Overnight Clinton Hospital ER closure to remain in place
BY SHAWN LOUGHLIN
The overnight closure of the emergency room at Clinton Public Hospital will continue at least through the second quarter of 2021.
Andrew Williams, chief executive officer of the Huron Perth Healthcare Alliance, spoke to Central Huron Council on the issue at its Monday night meeting. He said the closure came as a result of a lack of staffing in December of 2019 and those pressures have not yet been alleviated.
Williams addressed council ahead of a virtual community information session scheduled for the evening of Jan. 14.
He reiterated that the Alliance fully intends to restore the hospital to 24-hour emergency room hours, but the staffing levels have not yet risen to a place where that is possible.
Through two hiring blitzes over the course of the past year, he told council, 65 external applications were received. From those 65, 33 were dismissed as being unqualified. He said the Alliance reached out to all of those qualified for the available positions and set up 11 interviews. Eight people followed up on those interviews and three people were hired.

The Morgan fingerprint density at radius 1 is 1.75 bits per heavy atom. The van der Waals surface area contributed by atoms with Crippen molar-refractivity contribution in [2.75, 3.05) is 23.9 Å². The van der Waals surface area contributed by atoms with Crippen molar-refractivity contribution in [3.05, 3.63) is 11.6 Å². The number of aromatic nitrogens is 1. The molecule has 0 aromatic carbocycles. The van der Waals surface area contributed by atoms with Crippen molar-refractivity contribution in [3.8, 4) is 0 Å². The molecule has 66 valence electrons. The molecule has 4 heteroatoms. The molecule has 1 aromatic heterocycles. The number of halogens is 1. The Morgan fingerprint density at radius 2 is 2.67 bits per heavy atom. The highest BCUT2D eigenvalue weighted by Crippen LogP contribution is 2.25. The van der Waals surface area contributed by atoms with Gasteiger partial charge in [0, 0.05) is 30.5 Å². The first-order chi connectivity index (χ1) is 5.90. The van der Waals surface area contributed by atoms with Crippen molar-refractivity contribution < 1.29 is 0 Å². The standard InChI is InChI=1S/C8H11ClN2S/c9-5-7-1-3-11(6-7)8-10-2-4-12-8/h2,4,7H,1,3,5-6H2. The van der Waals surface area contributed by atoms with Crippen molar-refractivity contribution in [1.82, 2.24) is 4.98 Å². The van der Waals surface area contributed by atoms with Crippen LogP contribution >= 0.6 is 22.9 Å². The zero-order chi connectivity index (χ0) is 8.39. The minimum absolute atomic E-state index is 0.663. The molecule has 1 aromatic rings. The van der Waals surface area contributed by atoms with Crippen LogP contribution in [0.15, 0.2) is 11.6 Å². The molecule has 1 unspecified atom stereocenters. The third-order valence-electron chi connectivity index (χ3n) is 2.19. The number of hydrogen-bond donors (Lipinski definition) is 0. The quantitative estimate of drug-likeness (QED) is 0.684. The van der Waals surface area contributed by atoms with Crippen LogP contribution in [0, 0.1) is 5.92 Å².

He broke the figures down for council, he said, to show the number of people it takes to get a few qualified professionals to commit to working in a hospital in a rural setting like Clinton. In fact, he said, there are currently 170 vacant positions across the entire Alliance.
Unfortunately, he said, the hospital is still one full-time and one part-time nurse away from being able to reopen. While he was reluctant to put a timeline on it, he didn’t think it would be possible for a 24-hour emergency room to be restored at the hospital until at least the second quarter of this year.
He also added that the current COVID-19 pandemic has made things even more challenging. With no increase in nursing graduates, but a dramatic increase in demand, things aren’t getting any easier for the hiring process. He also said the pandemic seems to have made people less willing to move for a new position.
Later in the meeting, Councillor Michael Russo expressed his disappointment and skepticism, saying he felt like these staffing challenges were an unfortunate first step in the process to close the hospital.
Central Huron Mayor Jim Ginn disagreed, however, saying he and Deputy-Mayor Dave Jewitt had met with Williams who has assured them that the Alliance is absolutely committed to keeping the hospital open.